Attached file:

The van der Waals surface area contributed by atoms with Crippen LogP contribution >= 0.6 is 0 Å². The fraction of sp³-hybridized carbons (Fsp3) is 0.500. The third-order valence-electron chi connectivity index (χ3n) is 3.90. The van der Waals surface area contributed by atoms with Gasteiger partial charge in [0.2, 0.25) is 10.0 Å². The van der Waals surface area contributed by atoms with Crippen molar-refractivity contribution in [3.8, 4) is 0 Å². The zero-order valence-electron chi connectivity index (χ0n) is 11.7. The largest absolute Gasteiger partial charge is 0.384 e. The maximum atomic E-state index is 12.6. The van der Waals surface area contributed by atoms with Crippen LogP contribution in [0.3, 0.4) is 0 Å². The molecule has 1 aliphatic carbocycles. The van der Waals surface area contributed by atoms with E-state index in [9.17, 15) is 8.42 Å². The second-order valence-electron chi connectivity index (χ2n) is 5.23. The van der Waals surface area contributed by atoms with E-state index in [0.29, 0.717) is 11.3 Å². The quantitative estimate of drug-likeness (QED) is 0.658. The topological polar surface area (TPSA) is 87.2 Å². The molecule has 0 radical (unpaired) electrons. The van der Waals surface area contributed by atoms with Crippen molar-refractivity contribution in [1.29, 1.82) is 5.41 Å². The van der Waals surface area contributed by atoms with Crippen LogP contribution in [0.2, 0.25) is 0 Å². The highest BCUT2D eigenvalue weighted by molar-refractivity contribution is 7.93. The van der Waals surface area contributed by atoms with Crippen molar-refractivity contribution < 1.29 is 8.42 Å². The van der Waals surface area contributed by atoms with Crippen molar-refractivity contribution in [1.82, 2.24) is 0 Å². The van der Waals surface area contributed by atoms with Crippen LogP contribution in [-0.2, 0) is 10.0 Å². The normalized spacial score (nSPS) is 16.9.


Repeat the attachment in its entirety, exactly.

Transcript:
The van der Waals surface area contributed by atoms with Crippen LogP contribution >= 0.6 is 0 Å². The fraction of sp³-hybridized carbons (Fsp3) is 0.500. The third-order valence-electron chi connectivity index (χ3n) is 3.90. The van der Waals surface area contributed by atoms with Gasteiger partial charge in [0.2, 0.25) is 10.0 Å². The van der Waals surface area contributed by atoms with Crippen molar-refractivity contribution in [3.8, 4) is 0 Å². The zero-order valence-electron chi connectivity index (χ0n) is 11.7. The largest absolute Gasteiger partial charge is 0.384 e. The maximum atomic E-state index is 12.6. The van der Waals surface area contributed by atoms with Crippen LogP contribution in [0.3, 0.4) is 0 Å². The molecule has 1 aliphatic carbocycles. The van der Waals surface area contributed by atoms with E-state index in [9.17, 15) is 8.42 Å². The second-order valence-electron chi connectivity index (χ2n) is 5.23. The van der Waals surface area contributed by atoms with E-state index in [0.29, 0.717) is 11.3 Å². The quantitative estimate of drug-likeness (QED) is 0.658. The topological polar surface area (TPSA) is 87.2 Å². The molecule has 0 radical (unpaired) electrons. The van der Waals surface area contributed by atoms with Crippen molar-refractivity contribution in [1.29, 1.82) is 5.41 Å². The van der Waals surface area contributed by atoms with Crippen LogP contribution in [0.2, 0.25) is 0 Å². The highest BCUT2D eigenvalue weighted by molar-refractivity contribution is 7.93. The van der Waals surface area contributed by atoms with Crippen molar-refractivity contribution < 1.29 is 8.42 Å². The van der Waals surface area contributed by atoms with Crippen molar-refractivity contribution in [1.82, 2.24) is 0 Å². The van der Waals surface area contributed by atoms with Crippen LogP contribution in [-0.2, 0) is 10.0 Å². The normalized spacial score (nSPS) is 16.9.